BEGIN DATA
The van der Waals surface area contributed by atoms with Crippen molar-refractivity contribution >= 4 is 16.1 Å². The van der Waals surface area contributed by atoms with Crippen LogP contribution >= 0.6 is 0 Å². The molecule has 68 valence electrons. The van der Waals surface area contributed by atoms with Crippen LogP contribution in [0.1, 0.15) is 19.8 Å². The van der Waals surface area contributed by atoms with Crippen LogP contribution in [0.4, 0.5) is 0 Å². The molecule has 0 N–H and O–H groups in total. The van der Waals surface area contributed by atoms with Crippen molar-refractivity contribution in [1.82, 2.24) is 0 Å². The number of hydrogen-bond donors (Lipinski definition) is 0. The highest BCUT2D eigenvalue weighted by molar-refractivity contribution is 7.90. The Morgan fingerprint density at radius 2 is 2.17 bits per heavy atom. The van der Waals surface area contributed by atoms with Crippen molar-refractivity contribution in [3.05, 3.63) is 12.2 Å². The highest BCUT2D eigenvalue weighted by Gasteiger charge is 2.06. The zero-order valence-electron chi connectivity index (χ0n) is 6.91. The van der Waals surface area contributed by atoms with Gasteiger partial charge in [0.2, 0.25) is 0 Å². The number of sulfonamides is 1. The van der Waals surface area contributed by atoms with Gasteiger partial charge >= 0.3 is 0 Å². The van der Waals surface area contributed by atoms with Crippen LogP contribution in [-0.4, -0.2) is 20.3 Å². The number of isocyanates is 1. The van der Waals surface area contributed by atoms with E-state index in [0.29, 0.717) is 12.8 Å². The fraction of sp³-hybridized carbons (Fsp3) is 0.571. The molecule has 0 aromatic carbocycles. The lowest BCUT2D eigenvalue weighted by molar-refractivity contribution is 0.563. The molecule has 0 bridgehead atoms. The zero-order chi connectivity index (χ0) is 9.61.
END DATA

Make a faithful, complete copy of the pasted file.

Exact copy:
The van der Waals surface area contributed by atoms with Crippen molar-refractivity contribution >= 4 is 16.1 Å². The van der Waals surface area contributed by atoms with Crippen LogP contribution >= 0.6 is 0 Å². The molecule has 68 valence electrons. The van der Waals surface area contributed by atoms with Crippen LogP contribution in [0.1, 0.15) is 19.8 Å². The van der Waals surface area contributed by atoms with Crippen LogP contribution in [0.4, 0.5) is 0 Å². The molecule has 0 N–H and O–H groups in total. The van der Waals surface area contributed by atoms with Crippen molar-refractivity contribution in [1.82, 2.24) is 0 Å². The number of hydrogen-bond donors (Lipinski definition) is 0. The highest BCUT2D eigenvalue weighted by molar-refractivity contribution is 7.90. The Morgan fingerprint density at radius 2 is 2.17 bits per heavy atom. The van der Waals surface area contributed by atoms with Crippen molar-refractivity contribution in [3.05, 3.63) is 12.2 Å². The highest BCUT2D eigenvalue weighted by Gasteiger charge is 2.06. The zero-order valence-electron chi connectivity index (χ0n) is 6.91. The van der Waals surface area contributed by atoms with Gasteiger partial charge in [0.2, 0.25) is 0 Å². The number of sulfonamides is 1. The van der Waals surface area contributed by atoms with Gasteiger partial charge >= 0.3 is 0 Å². The van der Waals surface area contributed by atoms with Crippen LogP contribution in [-0.4, -0.2) is 20.3 Å². The number of isocyanates is 1. The van der Waals surface area contributed by atoms with E-state index in [0.29, 0.717) is 12.8 Å². The fraction of sp³-hybridized carbons (Fsp3) is 0.571. The molecule has 0 aromatic carbocycles. The lowest BCUT2D eigenvalue weighted by molar-refractivity contribution is 0.563. The molecule has 0 bridgehead atoms. The zero-order chi connectivity index (χ0) is 9.61.